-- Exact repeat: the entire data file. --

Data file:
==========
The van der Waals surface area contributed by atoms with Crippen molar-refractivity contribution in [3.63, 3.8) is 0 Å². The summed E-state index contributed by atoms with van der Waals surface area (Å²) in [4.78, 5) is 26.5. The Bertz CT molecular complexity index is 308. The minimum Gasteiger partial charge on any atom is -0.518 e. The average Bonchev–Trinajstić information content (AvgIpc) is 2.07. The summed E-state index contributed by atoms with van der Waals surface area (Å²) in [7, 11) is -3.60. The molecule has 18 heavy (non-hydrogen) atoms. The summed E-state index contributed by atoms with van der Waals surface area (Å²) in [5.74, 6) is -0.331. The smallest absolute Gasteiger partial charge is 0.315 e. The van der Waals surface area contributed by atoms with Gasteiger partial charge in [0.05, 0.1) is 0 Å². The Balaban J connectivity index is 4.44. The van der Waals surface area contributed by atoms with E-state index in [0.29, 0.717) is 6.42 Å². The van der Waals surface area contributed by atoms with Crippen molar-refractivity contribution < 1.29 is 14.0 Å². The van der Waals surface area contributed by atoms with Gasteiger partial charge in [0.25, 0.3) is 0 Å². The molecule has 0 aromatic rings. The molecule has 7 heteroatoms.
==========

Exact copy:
The van der Waals surface area contributed by atoms with Crippen molar-refractivity contribution in [3.63, 3.8) is 0 Å². The summed E-state index contributed by atoms with van der Waals surface area (Å²) in [4.78, 5) is 26.5. The Bertz CT molecular complexity index is 308. The minimum Gasteiger partial charge on any atom is -0.518 e. The average Bonchev–Trinajstić information content (AvgIpc) is 2.07. The summed E-state index contributed by atoms with van der Waals surface area (Å²) in [7, 11) is -3.60. The molecule has 18 heavy (non-hydrogen) atoms. The summed E-state index contributed by atoms with van der Waals surface area (Å²) in [5.74, 6) is -0.331. The smallest absolute Gasteiger partial charge is 0.315 e. The van der Waals surface area contributed by atoms with Gasteiger partial charge in [0.05, 0.1) is 0 Å². The Balaban J connectivity index is 4.44. The van der Waals surface area contributed by atoms with E-state index in [0.29, 0.717) is 6.42 Å². The van der Waals surface area contributed by atoms with Crippen molar-refractivity contribution < 1.29 is 14.0 Å². The van der Waals surface area contributed by atoms with Gasteiger partial charge in [0.25, 0.3) is 0 Å². The molecule has 0 aromatic rings. The molecule has 7 heteroatoms.